We took a ferry to the largest of the Aran Islands, Inishmore. The island is covered with small fields outlined by rock walls. Actually a good bit of the parts of Ireland that we have seen so far are this way. The 4th picture shows why. Most of the land in this part of Ireland is/was covered in rocks left by glaciers. Hundreds of years ago, the farmers broke up the rocks, made walls to delineate their fields and used seaweed and sand to create a base layer of soil so they could grow crops.
The second picture is a pub that was along side the road that is a good example of the thatched roofs that are on a lot of the buildings. A long time ago, thatched roofs meant you were not well off, now they are extremely expensive and show that you are wealthy. The tops of the roofs have different patterns that are the signature of whoever thatched the roof.
The main reason for our visit was to see Dún Aonghasa (pictures 3 – 10), the most famous of several prehistoric hill forts on the Aran Islands. It is built on a 600 foot cliff overlooking the Atlantic Ocean. It is not known exactly when Dún Aonghasa was built, though it is now thought that most of the structures date from the Bronze Age and Iron Age. Excavations at the site indicate that the first construction goes back to 1100 BC. Although clearly defensible, the particular location of Dún Aonghusa suggests that its primary purpose was religious and ceremonial rather than military.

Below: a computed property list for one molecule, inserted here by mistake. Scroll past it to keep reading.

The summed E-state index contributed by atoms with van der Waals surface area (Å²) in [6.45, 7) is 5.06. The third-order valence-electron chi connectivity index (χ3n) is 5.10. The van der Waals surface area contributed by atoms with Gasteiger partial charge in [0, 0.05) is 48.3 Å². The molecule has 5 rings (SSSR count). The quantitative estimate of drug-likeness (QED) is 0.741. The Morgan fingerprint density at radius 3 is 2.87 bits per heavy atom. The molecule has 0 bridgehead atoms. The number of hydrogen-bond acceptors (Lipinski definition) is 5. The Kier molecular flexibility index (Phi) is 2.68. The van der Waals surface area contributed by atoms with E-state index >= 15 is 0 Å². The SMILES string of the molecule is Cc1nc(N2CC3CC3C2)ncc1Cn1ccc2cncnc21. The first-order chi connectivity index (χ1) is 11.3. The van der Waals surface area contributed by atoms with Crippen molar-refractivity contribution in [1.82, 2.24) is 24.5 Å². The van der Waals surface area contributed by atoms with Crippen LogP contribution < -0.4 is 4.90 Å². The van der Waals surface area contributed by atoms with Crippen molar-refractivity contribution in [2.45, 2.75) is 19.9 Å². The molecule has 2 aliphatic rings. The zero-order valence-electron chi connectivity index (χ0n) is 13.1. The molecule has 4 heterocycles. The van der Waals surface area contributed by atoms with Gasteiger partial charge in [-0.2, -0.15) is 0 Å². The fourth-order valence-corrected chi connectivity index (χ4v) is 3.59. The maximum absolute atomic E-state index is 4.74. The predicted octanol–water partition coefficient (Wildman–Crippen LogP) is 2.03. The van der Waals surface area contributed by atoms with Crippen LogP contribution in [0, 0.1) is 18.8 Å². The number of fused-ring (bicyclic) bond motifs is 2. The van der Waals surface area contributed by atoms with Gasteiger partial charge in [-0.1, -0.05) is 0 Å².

We also stopped at the Seven Churches and Cemetery (picture 11) which underscores the long history and far reach of the Catholic Church. Saints and scholars in the 7th and 8th centuries (including 7 Romans – the only Romans to come to Ireland) came from many countries to study here.
Everyone on the Aran Islands speaks Gaelic. This is one of the few places where all the signs have no English on them (picture 13). We had an adventure walking on the beach back to the ferry — Don had to stop a boat that came too close to us (we have been around the Irish humor for too long).